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The Invisible Role of Mothers During a Move

There is a slow but gratefully growing trend in female corporate relocations. It is estimated that only around 14% of global assignments are held by women. This can vary by industry and country.   With the recent pandemic, nurses and doctors can choose where they want to live and more often we are finding that our relocations are led by the wife/mother as opposed to “the dominant male of the house”.

Amid this trend, I notice that women take this responsibility much more to heart than men do.  I see women hold more guilt. Perhaps it’s because they are more open and conversational about this than men are? But I must be honest, in 12 years of helping families move, I have never heard a man say “I feel so bad for moving the family.” There seems to be a lot more “mom guilt” on show.

Don’t get me wrong. It is not that men are less sensitive. I do hear them say, “My family must be happy with our new home/suburb/school”. Women, on the other hand, feel bad for “putting the family through this” and for the family and friends they have left back home.  I also find women have a much higher sense of urgency to have everything in place quickly.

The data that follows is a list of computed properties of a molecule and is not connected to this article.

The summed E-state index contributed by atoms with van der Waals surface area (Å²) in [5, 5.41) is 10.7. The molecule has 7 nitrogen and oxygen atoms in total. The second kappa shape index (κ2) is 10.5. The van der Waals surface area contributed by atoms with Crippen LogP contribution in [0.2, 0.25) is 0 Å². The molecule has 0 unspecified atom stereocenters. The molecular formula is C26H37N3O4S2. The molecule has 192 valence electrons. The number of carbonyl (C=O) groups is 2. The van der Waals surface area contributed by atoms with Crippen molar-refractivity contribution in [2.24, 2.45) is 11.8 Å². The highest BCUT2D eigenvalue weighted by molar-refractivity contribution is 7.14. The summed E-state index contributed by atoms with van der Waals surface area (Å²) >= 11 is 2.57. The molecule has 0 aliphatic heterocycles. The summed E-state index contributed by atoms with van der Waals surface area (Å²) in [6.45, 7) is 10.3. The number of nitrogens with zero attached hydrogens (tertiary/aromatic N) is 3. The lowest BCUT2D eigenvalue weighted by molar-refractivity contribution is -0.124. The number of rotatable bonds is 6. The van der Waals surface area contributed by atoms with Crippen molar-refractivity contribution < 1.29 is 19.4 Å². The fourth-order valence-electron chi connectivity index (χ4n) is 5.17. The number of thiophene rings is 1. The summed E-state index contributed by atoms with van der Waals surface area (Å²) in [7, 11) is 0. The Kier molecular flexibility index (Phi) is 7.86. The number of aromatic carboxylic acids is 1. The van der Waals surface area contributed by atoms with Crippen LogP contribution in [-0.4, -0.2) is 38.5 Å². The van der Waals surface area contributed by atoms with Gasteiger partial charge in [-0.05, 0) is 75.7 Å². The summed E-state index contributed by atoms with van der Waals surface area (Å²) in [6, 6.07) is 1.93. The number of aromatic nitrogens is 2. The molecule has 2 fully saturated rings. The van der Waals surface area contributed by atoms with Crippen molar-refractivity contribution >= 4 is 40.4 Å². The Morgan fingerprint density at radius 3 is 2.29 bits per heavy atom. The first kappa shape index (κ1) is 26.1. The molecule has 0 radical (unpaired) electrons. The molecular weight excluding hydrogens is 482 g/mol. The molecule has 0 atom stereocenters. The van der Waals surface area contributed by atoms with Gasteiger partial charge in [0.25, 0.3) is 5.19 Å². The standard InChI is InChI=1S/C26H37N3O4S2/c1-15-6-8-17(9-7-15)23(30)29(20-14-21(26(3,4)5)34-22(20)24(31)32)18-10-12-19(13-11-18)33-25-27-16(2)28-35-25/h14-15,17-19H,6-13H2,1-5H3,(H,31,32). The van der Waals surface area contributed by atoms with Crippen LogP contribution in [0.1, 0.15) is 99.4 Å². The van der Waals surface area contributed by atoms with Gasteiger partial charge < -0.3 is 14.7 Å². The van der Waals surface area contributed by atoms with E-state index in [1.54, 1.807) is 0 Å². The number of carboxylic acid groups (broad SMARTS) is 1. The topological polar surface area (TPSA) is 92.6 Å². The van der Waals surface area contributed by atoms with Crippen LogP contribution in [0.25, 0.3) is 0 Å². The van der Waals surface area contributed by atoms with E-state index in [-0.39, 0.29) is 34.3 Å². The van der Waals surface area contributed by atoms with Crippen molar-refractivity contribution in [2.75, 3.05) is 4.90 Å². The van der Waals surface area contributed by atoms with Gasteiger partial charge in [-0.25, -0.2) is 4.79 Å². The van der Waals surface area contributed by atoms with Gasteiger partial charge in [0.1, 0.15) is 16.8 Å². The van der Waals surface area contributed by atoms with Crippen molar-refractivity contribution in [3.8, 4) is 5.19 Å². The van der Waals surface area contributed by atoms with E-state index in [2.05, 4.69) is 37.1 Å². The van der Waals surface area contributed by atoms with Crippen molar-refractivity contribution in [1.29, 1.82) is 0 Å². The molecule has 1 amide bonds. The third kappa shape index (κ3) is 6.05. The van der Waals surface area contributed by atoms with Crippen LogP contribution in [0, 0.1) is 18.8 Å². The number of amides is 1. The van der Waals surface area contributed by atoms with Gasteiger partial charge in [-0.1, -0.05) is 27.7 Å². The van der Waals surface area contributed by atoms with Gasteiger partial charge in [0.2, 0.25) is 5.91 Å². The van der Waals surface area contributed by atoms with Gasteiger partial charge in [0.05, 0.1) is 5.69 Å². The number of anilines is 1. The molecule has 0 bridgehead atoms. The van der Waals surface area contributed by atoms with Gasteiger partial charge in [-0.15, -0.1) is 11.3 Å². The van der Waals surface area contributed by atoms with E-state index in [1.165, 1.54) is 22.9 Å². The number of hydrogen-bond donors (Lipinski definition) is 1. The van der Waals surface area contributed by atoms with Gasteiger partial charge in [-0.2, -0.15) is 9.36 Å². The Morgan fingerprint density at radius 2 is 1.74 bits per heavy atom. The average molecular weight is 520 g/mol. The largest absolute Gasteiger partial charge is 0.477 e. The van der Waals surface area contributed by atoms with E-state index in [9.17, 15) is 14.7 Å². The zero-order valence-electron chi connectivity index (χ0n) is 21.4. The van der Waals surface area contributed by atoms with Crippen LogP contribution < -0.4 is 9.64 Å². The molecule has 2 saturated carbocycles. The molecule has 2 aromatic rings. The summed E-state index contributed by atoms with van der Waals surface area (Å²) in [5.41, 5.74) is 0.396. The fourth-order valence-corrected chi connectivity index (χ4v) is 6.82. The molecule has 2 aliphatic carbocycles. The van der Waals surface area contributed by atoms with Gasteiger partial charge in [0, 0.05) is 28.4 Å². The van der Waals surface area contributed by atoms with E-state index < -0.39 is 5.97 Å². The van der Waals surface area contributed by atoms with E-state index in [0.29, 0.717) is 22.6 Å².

In my opinion, women are the glue of relocation—the nurturers, the complaints department, the nurse, the cook etc.  It is more often the wife/mother that will notice something is amiss with the children or who is more sensitive to the mood of the family.  

But mums need to be careful. The mother needs to be calm and positive because those two characteristics are so easily mimicked by the children.  Balance and harmony come from mothers!

Mums’ Burdens

This does not mean that mothers need to carry this burden.  It is often a burden you may not even realise you are carrying until you relieve yourself of it. There are so many things a mother “just does” without ever thinking twice—just autopilot—such as making a shopping list because the dustbin bags are nearly finished, thinking about what to cook, making sure to run the washing machine, getting involved in the teenagers’ politics.

I was recently listening to the podcast “Expat Happy Hour with Sundae Bean” (Episode 185: Invisible Burdens) which I recommend. She talks about The Mother Manager.  How many jobs do you, mum, do without being asked to do them? Go on; list them. 

Who asked you to remind your husband to phone his mother? 

Who asked you to get involved in the teenager arguments?

How many of these jobs can you just stop?

But then, again, proceed with caution. As a business owner, mother and serial global mover, I think there are some things we should not just stop. The mother in me says, “Just keep doing it, sometimes it’s easier,” however the businesswomen in me says, “Automate or delegate!” 

We shouldn’t just “not get involved in the teenage drama” because then our children won’t come to us with what is worrying them, nor can we equip them with our aged wisdom to solve the problems.